Several OECD events, consultations and meetings involving civil society organisations (CSOs) have taken place since March:Civil society at OECD E-Leaders meeting: New ICT solutions for public sector agility
Beyond 2015, a global civil society campaign pushing for a strong and legitimate successor framework to MDGs, organised a conference The World We Want Beyond 2015 which took place in Brussels on 24-25 May. Based on ongoing work discussions focused on six thematic areas, the social sector; mobility; economy, consumption & production; environment; the role of global governance in poverty reduction; and development in situations of conflict and fragility - all in a post 2015 context. Human rights, climate change & sustainability, as well as policy coherence for development (PCD) were dealt with as cross-cutting issues. The conference brought together about 130 participants from academia, think tanks and NGOs to move ahead (civil society’s) thinking on post-2015. This was a great opportunity for panel members (representatives from UNDESA, the European Commission, OECD, Irish Aid and the Beyond 2015 Executive Committee) to share their institutions’ ways of approaching the post-2015 challenge and exchange with civil society representatives. Hildegard Lingnau, Senior Councellor in the Development Co-operation Directorate, presented some OECD initiatives, which sparked a lot of interest, e.g.:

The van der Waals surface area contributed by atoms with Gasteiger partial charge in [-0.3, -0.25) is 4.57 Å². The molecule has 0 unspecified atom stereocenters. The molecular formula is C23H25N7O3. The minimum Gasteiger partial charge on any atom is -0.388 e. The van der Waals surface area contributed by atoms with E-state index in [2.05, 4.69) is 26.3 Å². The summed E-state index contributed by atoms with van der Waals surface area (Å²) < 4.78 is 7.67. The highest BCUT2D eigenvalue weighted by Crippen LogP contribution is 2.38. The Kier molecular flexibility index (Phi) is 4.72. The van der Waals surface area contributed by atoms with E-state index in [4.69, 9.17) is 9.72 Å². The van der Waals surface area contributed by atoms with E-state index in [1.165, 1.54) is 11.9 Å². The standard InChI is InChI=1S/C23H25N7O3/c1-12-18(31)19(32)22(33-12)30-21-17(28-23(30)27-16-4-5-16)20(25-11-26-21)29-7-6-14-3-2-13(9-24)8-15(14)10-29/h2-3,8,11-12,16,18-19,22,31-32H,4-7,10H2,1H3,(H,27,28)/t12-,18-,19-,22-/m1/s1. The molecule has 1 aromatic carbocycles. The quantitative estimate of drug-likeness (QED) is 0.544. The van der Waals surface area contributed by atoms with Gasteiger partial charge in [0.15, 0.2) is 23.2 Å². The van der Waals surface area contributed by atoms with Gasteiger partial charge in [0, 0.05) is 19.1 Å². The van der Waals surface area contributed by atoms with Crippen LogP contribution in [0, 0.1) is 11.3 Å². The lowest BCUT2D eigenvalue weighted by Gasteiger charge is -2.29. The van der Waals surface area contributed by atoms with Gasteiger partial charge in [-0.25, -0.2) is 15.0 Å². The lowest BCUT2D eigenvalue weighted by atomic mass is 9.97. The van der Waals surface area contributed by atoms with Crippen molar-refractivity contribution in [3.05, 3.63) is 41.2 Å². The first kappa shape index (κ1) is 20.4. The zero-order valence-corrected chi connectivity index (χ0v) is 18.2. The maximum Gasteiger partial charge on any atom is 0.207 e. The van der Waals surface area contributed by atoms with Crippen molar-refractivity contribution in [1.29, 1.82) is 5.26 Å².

Simon Scott, Head of the Statistics and Monitoring Division in the Development Co-operation Directorate, addressed a colloquium organised by Coordination Sud on 24 May. Coordination Sud is the umbrella organisation for French CSOs interested in aid, development and relief issues. Around 30 participants from a wide variety of organisations discussed what should count as aid, and how to sharpen the developmental effectiveness of French aid in particular. Simon explained the rules for counting spending as official development assistance (ODA), and discussed the controversies over particular ODA items. The French official aid agency, the Agence Française de Développement, also participated, and there was a lively discussion concerning the increasing share of loans in France’s aid. Several CSO participants felt that grants would be preferable, especially for poor countries, and for social-sector projects. Some also said that the rules for counting loans as ODA were too liberal, and should be tightened up. Coordination Sud will use the results of the consultation to help formulate recommendations to the new French government on aid targets and priorities.